Is slavery good?

Slavery of humans was practiced by a variety of civilizations and some people thought it was good even in 20th century. Nowadays, is slavery good?

Key distinctions and notions: slavery, serfdom, freedom, achievement, human rights, humaneness, viability, practicability, humans, human societies, animals, parasitism, food chain.

Limitations: the article does not yet cover all arguments found in Proslavery.

Slavery is goodEdit

Arguments forEdit

  •   Argument for Slavery was practiced by great civilizations such as Egyptians, Ancient Greeks, Ancient Rome, ancient China, ancient Korea and ancient India. It enabled their achievements.
    • Correction Slavery did not end in Antiquity, it only changed form and name. Slaves became workers. Slaves worked for roof, food, clothes and medical treatment; workers work for salary barely sufficient for roof, food, clothes and medical treatment. Slavery is bad but inevitable in any civilized society.
    •   Objection Slavery is unnecessary for the achievement of a modern nation. What constitutes an achievements, or at least a desired one, is subjective. For example, some argue high wealth is an achievement while others argue mere wealth accumulation is not an achievement or desired achievement for a nation. This also begs the question: are any of these nations truly great?
    •   Objection That seems to assume that achievement is a justification for violation of human rights. If we assume so, we may allow medical experiments on prisoners or on selected races to increase human achievement and possibilities. That does not seem morally acceptable.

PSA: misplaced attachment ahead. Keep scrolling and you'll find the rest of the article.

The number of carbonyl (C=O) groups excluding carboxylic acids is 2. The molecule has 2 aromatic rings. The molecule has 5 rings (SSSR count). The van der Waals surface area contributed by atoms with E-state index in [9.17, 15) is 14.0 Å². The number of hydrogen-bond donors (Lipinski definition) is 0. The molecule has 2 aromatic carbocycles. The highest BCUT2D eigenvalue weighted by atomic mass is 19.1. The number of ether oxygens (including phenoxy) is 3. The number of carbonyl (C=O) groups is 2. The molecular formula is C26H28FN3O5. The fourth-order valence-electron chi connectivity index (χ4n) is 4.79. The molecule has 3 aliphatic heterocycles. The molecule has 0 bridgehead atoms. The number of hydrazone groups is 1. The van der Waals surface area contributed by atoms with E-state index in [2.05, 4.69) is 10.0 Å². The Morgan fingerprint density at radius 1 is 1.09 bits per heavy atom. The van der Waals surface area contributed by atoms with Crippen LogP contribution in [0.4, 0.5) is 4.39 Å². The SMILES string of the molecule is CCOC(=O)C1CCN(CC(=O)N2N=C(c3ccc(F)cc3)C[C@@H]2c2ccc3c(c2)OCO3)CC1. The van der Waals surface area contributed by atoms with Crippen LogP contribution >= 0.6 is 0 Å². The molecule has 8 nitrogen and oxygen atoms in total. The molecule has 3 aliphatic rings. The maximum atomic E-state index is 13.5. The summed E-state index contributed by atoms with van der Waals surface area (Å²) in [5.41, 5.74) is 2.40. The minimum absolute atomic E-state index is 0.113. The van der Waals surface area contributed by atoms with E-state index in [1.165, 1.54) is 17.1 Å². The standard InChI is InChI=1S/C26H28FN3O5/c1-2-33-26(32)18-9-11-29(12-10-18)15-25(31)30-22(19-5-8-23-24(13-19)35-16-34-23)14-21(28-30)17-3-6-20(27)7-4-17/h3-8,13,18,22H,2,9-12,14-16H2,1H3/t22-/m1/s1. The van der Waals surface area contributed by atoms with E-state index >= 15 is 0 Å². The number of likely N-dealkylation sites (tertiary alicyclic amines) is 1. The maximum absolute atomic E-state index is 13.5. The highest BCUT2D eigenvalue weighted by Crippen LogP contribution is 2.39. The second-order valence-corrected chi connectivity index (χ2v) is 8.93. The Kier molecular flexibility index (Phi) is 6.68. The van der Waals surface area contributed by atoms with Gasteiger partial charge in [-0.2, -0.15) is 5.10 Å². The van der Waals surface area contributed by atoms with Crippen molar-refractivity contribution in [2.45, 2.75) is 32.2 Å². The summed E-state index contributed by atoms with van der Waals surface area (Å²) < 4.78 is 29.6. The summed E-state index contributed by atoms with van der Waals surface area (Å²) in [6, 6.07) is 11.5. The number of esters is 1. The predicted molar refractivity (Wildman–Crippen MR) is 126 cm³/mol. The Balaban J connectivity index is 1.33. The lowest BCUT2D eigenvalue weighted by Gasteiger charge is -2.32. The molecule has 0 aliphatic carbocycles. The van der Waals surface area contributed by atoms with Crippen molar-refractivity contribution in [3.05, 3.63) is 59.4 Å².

•   Objection It is not clear why similar feats could not be achieved by serfdom. At the very least, the master should not have the right to kill their slaves.
  •   Argument for Expanding on the above, slavery enabled Socrates, Plato and Aristotle. Without slavery, we would not have this great philosophy.
    •   Objection This is a typical fallacy Post hoc ergo propter hoc. There is no proven link between their having slaves and their being great philosophers. Many other great philosophers did not have slaves.
  •   Argument for Slavery was practiced by a wide range of societies, high-achieving and low-achieving. It is a near-universal human practice, and therefore it is unlikely to be bad.
    •   Objection The same is true of war, yet we hope to achieve a world free from war or at least one where there are much fewer wars. We hope to achieve moral progress, to move beyond morally and instrumentally bad past practices whether near-universal or not.
  •   Argument for Slavery is found not only in humans but also in slave-making ants. It is a natural phenomenon, a good move discovered by natural selection.
    •   Objection That assumes that features or relationships discovered by natural selection are good per se, and in particular morally good. It would follow that parasitism is good since it is a phenomenon widely found in biological nature. That does not seem acceptable.
      •   Objection Parasitism is not within a single species. When we analyze things between species, humans eat plants, one organism destroying another organism to take advantage of it. Such a relationship is unavoidable for humans.
      •   Objection An analog of parasitism in human world is hard to avoid. Thus, large employers take advantage of their workers by giving them lower wages than a true many-many labor market would produce. A society of genuine equals is impossible.